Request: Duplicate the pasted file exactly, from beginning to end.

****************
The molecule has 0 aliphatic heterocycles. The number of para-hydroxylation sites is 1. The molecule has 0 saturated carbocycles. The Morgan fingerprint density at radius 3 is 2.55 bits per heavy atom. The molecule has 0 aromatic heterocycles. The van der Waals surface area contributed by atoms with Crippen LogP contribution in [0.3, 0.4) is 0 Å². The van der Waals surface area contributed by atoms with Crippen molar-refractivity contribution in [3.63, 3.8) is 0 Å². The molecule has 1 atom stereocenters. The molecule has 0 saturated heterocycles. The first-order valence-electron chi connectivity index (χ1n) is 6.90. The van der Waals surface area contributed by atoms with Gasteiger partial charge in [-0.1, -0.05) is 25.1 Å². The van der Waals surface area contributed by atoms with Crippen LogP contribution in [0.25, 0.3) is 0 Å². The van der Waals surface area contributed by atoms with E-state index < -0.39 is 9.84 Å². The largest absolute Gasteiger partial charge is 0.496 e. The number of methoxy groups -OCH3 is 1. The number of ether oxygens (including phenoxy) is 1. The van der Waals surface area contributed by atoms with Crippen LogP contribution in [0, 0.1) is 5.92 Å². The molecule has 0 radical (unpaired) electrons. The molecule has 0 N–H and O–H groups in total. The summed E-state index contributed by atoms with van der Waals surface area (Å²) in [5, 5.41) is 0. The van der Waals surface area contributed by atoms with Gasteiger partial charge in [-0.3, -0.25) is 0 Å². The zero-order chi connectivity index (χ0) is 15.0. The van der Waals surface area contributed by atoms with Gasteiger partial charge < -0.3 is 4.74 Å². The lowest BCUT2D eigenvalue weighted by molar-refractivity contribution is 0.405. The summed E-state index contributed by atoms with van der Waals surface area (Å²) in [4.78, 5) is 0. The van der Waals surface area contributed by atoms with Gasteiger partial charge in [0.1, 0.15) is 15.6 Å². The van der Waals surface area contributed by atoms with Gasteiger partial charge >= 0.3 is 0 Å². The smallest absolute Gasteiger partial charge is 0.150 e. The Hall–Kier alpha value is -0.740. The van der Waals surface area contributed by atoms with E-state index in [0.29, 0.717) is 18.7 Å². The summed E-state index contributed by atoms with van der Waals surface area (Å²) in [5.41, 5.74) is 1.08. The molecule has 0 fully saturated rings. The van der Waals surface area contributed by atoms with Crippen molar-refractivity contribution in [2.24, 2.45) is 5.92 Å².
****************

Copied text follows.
The molecule has 0 aliphatic heterocycles. The number of para-hydroxylation sites is 1. The molecule has 0 saturated carbocycles. The Morgan fingerprint density at radius 3 is 2.55 bits per heavy atom. The molecule has 0 aromatic heterocycles. The van der Waals surface area contributed by atoms with Crippen LogP contribution in [0.3, 0.4) is 0 Å². The van der Waals surface area contributed by atoms with Crippen molar-refractivity contribution in [3.63, 3.8) is 0 Å². The molecule has 1 atom stereocenters. The molecule has 0 saturated heterocycles. The first-order valence-electron chi connectivity index (χ1n) is 6.90. The van der Waals surface area contributed by atoms with Gasteiger partial charge in [-0.1, -0.05) is 25.1 Å². The van der Waals surface area contributed by atoms with Crippen LogP contribution in [0.25, 0.3) is 0 Å². The van der Waals surface area contributed by atoms with E-state index < -0.39 is 9.84 Å². The largest absolute Gasteiger partial charge is 0.496 e. The number of methoxy groups -OCH3 is 1. The number of ether oxygens (including phenoxy) is 1. The van der Waals surface area contributed by atoms with Crippen LogP contribution in [0, 0.1) is 5.92 Å². The molecule has 0 radical (unpaired) electrons. The molecule has 0 N–H and O–H groups in total. The summed E-state index contributed by atoms with van der Waals surface area (Å²) in [5, 5.41) is 0. The van der Waals surface area contributed by atoms with Gasteiger partial charge in [-0.3, -0.25) is 0 Å². The zero-order chi connectivity index (χ0) is 15.0. The van der Waals surface area contributed by atoms with Gasteiger partial charge < -0.3 is 4.74 Å². The lowest BCUT2D eigenvalue weighted by molar-refractivity contribution is 0.405. The summed E-state index contributed by atoms with van der Waals surface area (Å²) in [4.78, 5) is 0. The van der Waals surface area contributed by atoms with Gasteiger partial charge in [0.1, 0.15) is 15.6 Å². The van der Waals surface area contributed by atoms with Gasteiger partial charge >= 0.3 is 0 Å². The smallest absolute Gasteiger partial charge is 0.150 e. The Hall–Kier alpha value is -0.740. The van der Waals surface area contributed by atoms with E-state index in [0.29, 0.717) is 18.7 Å². The summed E-state index contributed by atoms with van der Waals surface area (Å²) in [5.41, 5.74) is 1.08. The molecule has 0 fully saturated rings. The van der Waals surface area contributed by atoms with Crippen molar-refractivity contribution in [2.24, 2.45) is 5.92 Å².